Objective: To investigate the prevalence and correlates of various definitions of self-reported lifetime fatiguing illness in a U.S. twin registry.
Methods: Data from 4591 female and male twins from the population-based Mid-Atlantic Twin Registry were available for this study. Variables representing different definitions of lifetime fatiguing illness and personal characteristics were obtained through questionnaires. Odds ratios and 95% confidence intervals were calculated as measures of association between fatigue and gender. Kaplan-Meier curves were produced to examine the age at onset for lifetime fatiguing illnesses.
Results: Prevalences for different definitions of self-reported lifetime fatigue ranged from 36.7% for any fatigue to 2.7% for chronic fatigue syndrome-like illness. Females were two to three times more likely to report fatigue than males. Gender differences increased as fatigue definitions grew more restrictive. Ages at onset of chronic fatiguing illness were significantly earlier and the number of ancillary symptoms was greater for females than males. People with lifetime fatigue had significantly more compromised functional status than people without lifetime fatigue.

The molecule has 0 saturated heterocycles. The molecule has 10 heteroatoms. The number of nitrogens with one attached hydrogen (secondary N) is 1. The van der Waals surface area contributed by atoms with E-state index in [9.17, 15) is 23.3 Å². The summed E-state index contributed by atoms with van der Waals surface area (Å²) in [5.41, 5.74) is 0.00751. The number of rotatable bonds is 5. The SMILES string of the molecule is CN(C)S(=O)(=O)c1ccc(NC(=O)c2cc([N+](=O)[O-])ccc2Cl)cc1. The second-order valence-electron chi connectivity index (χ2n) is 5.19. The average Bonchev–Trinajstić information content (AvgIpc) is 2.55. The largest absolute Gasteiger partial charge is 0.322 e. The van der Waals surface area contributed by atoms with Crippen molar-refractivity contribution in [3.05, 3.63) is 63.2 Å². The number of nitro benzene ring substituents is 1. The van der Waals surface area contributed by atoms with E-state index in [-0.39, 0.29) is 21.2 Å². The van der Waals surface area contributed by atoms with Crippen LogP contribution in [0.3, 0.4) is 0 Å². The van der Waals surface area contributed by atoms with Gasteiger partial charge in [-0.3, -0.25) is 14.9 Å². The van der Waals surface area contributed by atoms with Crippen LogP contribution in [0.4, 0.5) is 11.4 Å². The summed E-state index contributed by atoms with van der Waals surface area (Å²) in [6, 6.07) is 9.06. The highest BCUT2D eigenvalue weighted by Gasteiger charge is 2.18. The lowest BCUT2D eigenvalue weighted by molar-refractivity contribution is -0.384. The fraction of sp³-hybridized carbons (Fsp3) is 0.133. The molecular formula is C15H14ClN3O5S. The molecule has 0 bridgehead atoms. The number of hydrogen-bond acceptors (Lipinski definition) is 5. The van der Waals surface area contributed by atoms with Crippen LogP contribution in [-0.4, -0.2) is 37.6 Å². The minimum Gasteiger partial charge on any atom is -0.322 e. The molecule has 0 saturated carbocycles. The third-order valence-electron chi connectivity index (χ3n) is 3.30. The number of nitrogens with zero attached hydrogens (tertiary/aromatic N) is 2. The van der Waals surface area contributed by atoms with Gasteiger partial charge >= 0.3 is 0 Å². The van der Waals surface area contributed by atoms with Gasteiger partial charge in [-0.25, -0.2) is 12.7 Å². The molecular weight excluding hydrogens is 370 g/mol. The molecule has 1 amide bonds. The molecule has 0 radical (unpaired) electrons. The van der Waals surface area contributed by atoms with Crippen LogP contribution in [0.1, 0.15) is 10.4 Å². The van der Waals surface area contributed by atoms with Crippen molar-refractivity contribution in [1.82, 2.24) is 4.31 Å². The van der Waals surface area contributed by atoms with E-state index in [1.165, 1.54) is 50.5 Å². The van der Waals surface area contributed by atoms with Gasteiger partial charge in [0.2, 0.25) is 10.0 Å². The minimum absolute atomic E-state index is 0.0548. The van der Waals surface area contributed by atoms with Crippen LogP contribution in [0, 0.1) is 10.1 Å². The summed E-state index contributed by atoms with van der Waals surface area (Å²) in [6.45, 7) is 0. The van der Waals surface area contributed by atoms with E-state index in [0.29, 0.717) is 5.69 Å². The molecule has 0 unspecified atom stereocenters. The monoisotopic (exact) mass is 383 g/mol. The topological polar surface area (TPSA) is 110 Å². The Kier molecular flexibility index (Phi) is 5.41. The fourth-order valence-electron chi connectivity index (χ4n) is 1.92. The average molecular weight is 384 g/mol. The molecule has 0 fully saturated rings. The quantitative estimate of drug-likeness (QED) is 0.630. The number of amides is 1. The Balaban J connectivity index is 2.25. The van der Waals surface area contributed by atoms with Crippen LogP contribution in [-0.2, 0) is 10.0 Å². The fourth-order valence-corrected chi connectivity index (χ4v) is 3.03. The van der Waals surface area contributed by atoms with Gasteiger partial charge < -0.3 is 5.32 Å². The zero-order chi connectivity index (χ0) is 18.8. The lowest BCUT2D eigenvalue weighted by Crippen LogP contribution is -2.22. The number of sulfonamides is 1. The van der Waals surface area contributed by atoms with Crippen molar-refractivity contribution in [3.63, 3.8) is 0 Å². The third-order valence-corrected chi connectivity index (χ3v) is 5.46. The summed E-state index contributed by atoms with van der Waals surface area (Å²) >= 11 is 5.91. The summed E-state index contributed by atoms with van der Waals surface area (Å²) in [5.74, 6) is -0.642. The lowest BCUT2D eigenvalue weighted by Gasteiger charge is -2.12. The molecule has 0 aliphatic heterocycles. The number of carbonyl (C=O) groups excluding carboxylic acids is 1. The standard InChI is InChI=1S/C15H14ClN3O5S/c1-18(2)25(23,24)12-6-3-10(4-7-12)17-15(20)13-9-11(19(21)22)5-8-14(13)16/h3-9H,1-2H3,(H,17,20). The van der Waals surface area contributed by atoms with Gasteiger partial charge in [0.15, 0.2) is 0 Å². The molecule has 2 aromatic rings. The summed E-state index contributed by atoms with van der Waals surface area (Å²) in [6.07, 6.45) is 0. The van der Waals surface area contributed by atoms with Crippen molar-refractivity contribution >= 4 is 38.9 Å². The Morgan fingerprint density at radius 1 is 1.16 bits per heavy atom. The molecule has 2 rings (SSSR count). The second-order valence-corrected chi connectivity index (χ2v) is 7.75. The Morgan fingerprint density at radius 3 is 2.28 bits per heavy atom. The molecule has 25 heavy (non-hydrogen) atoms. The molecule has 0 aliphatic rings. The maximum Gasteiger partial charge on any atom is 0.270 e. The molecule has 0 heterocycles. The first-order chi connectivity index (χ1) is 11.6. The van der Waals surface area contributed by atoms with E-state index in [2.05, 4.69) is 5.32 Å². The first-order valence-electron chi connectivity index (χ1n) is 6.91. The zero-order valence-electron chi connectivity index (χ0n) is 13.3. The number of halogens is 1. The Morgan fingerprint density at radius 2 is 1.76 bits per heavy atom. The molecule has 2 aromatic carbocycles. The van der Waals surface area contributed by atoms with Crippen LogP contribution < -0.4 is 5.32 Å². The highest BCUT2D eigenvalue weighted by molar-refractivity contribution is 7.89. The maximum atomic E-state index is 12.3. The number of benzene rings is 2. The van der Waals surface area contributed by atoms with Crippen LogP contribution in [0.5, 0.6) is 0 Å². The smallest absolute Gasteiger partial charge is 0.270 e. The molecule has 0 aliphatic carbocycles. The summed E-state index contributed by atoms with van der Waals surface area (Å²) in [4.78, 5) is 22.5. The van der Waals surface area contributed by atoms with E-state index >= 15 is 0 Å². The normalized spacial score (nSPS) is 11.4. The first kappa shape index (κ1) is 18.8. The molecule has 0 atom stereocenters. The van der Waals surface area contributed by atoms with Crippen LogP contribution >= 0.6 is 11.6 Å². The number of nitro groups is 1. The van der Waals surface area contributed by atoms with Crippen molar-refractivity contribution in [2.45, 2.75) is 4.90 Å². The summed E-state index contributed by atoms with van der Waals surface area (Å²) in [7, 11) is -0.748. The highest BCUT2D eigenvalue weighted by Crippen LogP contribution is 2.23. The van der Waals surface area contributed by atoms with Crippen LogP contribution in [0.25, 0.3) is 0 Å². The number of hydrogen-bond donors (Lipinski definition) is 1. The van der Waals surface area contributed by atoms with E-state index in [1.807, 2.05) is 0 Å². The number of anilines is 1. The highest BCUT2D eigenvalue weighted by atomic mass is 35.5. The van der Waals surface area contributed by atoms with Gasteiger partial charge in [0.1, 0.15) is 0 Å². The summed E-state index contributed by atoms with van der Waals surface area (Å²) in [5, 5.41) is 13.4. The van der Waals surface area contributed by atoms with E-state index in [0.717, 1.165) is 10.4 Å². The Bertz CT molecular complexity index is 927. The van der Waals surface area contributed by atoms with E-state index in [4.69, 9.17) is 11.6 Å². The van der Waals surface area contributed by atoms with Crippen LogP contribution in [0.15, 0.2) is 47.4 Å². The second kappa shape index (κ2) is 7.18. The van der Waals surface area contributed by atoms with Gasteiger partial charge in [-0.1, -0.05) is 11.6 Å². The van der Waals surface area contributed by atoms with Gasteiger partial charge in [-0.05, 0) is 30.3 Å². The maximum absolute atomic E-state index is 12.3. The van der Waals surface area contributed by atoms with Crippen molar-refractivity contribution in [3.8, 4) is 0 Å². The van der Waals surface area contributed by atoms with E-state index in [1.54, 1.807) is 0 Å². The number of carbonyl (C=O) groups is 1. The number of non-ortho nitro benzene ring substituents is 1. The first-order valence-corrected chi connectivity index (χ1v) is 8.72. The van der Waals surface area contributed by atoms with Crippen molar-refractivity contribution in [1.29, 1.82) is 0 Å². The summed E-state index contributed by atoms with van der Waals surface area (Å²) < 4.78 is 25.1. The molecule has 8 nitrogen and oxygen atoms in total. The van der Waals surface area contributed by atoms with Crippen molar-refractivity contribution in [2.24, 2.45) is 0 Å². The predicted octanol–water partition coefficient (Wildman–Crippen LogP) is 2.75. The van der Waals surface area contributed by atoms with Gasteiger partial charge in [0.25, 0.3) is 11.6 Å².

Conclusion: The prevalence of self-reported lifetime fatiguing illness varied widely depending upon how it was defined. Given the debilitating consequences of fatiguing illnesses, the reasons for the female predominance and the earlier onset in women should receive increased research priority.